Barley Water

Being an American, barley water is not part of my mental landscape. Perhaps it was big in the U.S. back in the Victorian era, but it seems to have faded from our national consciousness. Indeed, if you’re one of our American readers, you may be asking now: what the heck is it? My fellow Americans, barley water is a drink made from barley, lemon and sugar, known to be cooling and refreshing in the summer and perhaps somewhat healthy.

Meanwhile I do know that it is more popular in other parts of the world. I’ve seen it sold in bottles in Great Britain, and from the Internets I can see it’s known in Ireland and Australia. What say you, Canada? I’ve had unsweetened barley water in a can from a Japanese supermarket, and I believe unsweetened barley water is a health drink all the way from India to Japan. And of course, there’s hot and cold roasted barley tea in those parts, too.

Health claims for barely water vary depending on how and where it’s made. It has been used as a pap for infants, as a balm for digestive systems, to sooth sore throats and to cure UTIs, to promote lactation, and even to combat high blood pressure. This is all fascinating, but I’m just making it as a summer drink.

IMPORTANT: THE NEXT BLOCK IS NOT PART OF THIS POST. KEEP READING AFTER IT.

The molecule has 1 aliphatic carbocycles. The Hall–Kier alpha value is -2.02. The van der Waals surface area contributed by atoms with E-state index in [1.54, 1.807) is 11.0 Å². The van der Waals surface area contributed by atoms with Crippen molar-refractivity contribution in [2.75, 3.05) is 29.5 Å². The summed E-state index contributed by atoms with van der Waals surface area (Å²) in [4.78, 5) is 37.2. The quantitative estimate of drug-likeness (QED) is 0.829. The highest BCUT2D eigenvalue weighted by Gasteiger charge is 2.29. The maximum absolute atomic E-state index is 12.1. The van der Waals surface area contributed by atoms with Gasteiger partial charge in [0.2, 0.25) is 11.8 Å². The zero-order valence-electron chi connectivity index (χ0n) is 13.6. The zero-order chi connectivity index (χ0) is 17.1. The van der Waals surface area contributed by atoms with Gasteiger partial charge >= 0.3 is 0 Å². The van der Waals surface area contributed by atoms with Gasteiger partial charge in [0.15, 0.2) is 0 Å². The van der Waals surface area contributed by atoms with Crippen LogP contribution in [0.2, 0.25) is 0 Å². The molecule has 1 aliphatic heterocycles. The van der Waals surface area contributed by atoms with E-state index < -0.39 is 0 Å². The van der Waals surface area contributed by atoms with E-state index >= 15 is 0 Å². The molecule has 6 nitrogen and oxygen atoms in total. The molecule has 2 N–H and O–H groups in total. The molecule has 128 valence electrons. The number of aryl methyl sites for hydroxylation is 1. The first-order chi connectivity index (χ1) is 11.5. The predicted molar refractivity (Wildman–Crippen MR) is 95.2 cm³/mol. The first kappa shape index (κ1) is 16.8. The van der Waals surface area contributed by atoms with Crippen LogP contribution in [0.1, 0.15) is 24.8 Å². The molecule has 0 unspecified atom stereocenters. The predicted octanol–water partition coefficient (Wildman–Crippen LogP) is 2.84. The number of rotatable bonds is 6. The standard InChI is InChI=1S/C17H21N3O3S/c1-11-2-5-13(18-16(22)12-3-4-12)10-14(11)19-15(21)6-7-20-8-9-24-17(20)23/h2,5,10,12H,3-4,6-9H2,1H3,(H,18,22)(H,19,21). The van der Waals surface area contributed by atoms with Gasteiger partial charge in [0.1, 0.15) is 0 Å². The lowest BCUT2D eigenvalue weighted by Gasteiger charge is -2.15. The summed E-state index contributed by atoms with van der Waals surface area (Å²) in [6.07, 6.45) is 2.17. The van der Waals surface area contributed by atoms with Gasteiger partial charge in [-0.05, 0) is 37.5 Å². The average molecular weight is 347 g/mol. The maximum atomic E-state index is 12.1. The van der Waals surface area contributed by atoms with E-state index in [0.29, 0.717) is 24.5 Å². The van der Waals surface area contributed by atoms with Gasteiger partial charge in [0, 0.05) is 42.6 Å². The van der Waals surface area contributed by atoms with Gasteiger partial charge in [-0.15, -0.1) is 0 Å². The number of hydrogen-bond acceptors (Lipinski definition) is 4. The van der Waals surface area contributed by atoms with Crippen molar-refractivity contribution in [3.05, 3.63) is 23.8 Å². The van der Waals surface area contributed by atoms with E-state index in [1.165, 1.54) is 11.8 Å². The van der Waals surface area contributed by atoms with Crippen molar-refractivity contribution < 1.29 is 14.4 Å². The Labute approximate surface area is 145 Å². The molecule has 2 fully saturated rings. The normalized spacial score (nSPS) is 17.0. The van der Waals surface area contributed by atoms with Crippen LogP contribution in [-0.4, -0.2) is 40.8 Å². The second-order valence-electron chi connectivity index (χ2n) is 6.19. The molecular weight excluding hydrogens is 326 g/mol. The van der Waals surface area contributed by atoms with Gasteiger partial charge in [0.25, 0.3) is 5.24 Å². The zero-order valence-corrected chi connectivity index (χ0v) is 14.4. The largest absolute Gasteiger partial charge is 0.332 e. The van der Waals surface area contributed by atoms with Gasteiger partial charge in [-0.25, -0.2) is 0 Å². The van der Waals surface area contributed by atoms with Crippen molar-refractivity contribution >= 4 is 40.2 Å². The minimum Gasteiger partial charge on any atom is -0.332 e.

There’s lots of recipes for barley water on the web, and most of them seem to produce something very like lemonade, i.e. they are made with lots of citrus juice and sugar. But I found an old recipe in Google books (unfortunately I lost the source) which made a  mild, barely sweet drink. I cannot say this is at all representative recipe, but I like it precisely because it is so mild–more in the family of cucumber water than lemonade, if you see what I mean. I also like it because there’s no cooking involved. I offer it as an alternative.

 After I share my recipe, I’ll give some tips for finding your own barley water path.

I hope our readers will chime in and tell us where they’re from, if and how they make barley water, and whether they use it as a health drink, or just drink it for fun.

Mild, Not-So-Sweet Barley Water

2/3 cup uncooked barley (pearl or hulled)
4 cups (1 qt) boiling water
1 lemon
1 Tablespoon of sugar or other sweetener
A quart Mason jar

  1. Rinse the barley well, as you’d rinse rice. If you don’t, the finished drink looks even more like dishwater than usual.
  2. Put the rinsed barley into a quart-sized Mason jar.